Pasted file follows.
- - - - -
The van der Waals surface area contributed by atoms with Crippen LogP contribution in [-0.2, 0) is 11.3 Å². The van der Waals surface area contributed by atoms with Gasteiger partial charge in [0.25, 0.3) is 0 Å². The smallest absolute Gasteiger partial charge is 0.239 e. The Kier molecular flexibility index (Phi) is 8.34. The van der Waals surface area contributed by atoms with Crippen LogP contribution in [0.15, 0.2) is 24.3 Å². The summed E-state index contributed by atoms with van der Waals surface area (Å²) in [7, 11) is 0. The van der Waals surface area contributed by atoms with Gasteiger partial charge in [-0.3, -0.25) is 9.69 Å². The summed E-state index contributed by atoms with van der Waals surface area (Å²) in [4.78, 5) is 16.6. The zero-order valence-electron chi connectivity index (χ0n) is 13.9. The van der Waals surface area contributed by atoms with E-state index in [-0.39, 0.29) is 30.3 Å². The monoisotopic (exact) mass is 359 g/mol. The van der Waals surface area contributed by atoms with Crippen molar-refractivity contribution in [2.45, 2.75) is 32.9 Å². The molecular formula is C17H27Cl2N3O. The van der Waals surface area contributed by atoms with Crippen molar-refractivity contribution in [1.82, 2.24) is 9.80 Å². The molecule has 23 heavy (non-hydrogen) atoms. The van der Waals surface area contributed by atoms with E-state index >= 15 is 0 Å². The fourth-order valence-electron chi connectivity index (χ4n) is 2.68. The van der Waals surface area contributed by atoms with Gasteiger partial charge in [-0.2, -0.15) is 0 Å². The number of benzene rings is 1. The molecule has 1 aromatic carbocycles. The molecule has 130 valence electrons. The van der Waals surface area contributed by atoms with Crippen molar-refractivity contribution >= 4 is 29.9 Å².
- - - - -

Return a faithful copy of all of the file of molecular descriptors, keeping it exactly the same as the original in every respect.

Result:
The van der Waals surface area contributed by atoms with Crippen LogP contribution in [-0.2, 0) is 11.3 Å². The van der Waals surface area contributed by atoms with Gasteiger partial charge in [0.25, 0.3) is 0 Å². The smallest absolute Gasteiger partial charge is 0.239 e. The Kier molecular flexibility index (Phi) is 8.34. The van der Waals surface area contributed by atoms with Crippen LogP contribution in [0.15, 0.2) is 24.3 Å². The summed E-state index contributed by atoms with van der Waals surface area (Å²) in [7, 11) is 0. The van der Waals surface area contributed by atoms with Gasteiger partial charge in [-0.3, -0.25) is 9.69 Å². The summed E-state index contributed by atoms with van der Waals surface area (Å²) in [4.78, 5) is 16.6. The zero-order valence-electron chi connectivity index (χ0n) is 13.9. The van der Waals surface area contributed by atoms with E-state index in [-0.39, 0.29) is 30.3 Å². The monoisotopic (exact) mass is 359 g/mol. The van der Waals surface area contributed by atoms with Crippen molar-refractivity contribution in [2.45, 2.75) is 32.9 Å². The molecular formula is C17H27Cl2N3O. The van der Waals surface area contributed by atoms with Crippen molar-refractivity contribution in [1.82, 2.24) is 9.80 Å². The molecule has 23 heavy (non-hydrogen) atoms. The van der Waals surface area contributed by atoms with E-state index >= 15 is 0 Å². The fourth-order valence-electron chi connectivity index (χ4n) is 2.68. The van der Waals surface area contributed by atoms with Gasteiger partial charge in [-0.2, -0.15) is 0 Å². The number of benzene rings is 1. The molecule has 1 aromatic carbocycles. The molecule has 130 valence electrons. The van der Waals surface area contributed by atoms with Crippen molar-refractivity contribution >= 4 is 29.9 Å².